I would have given this five stars had it not been that the selections were so short. Amazing collection of excerpts from authors who had experienced the Soviet Gulag. While I have read a bit of Solzhenitsyn, I didn't even know of these other writers whom I will now explore. How people be so cruel on such a vast scale still boggles my mind. How ordinary Soviet citizens could not stand up to their government is easy to see given what happened to those who did.
Gulag Voices includes 13 stories of Gulag survivors - but not their whole stories, only part of it. The first story tells about the arrest and the last story is the release from the Gulag. In between are stories about mass rape, the daily routines, believes etc. Very well built up and very interesting while shattering at the same time.
Engaging, eye-opening and informative short (around 195 pages) collection of Gulag survivor accounts, Applebaum has selected a cross section of experiences and voices that give a shattering and sobering view. Essentially excerpts from larger biographical works, it provides a starting point into the subject matter or a stand alone view by itself.
Although the subject matter itself is no easy read, the language and length makes it accessible and, as far as stories of suffering, mass rape, and despair can ever be, engaging. If there's only one book you read on how the Soviet Union treated political prisoners, this should be it.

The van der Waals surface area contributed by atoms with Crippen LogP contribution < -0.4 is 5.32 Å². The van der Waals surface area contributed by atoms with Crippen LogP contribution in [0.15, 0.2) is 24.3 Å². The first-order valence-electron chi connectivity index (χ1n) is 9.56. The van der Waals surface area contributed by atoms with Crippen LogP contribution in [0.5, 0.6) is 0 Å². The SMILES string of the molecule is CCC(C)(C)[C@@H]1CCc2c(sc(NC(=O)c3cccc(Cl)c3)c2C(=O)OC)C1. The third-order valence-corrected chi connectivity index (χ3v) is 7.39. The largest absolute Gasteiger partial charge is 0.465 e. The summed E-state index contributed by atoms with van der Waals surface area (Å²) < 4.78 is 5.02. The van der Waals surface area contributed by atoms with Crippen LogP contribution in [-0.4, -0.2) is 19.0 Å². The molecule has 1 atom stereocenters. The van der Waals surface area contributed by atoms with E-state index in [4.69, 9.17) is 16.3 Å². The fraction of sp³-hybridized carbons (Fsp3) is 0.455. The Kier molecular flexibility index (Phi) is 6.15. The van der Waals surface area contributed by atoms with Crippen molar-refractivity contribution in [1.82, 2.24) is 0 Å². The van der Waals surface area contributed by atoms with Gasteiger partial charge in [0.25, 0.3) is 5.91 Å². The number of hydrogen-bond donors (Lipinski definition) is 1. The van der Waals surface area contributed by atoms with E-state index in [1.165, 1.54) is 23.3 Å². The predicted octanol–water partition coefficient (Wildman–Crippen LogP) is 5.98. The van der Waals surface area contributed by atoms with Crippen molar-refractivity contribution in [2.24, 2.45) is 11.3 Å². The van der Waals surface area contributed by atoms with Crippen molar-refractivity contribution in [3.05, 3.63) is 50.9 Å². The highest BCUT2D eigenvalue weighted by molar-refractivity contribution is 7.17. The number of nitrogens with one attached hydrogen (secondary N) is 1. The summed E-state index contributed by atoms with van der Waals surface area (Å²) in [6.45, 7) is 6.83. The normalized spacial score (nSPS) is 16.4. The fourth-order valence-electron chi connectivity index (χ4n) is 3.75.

A fair warning on what happens inside any totalitarian regime.
If you have read books like Viktor Frankl's, A Man's Search for Meaning, and appreciated the raw and brutally honest look into Hitler's concentration camps, I'd recommend Applebaum's Gulag Voices too. Stalin's gulags were a uniquely twisted part of Russia's history. Important to know about the dark parts and inspiring to hear about the brief moments of human kindness in the midst of Stalinist brutality.
"Some important aspects of the Gulag experience are not reflected in any of these essays. By definition, all the writers featured here survived, and all of them emerged both physically and mentally intact. They were all literate. They were all educated. They all had enough psychological distance from their experience to be able to describe it on paper. Those factors alone make them exceptional. The reader will not find here the testimony of those who died in the camps; those who survived through stealth, murder, or collaboration and could not bear to talk about it afterward; those who were driven mad or physically broken. Although the majority of the Gulag's prisoners, particularly in the early days, were peasants and uneducated workers, their experiences do not feature here either, for the simple reason that they could not write. Nor are there any memoirs of professional criminals: with one or two exceptions, they could not or did not choose to write either. In that sense, this anthology, like other Gulag anthologies, is necessarily skewed…" (x)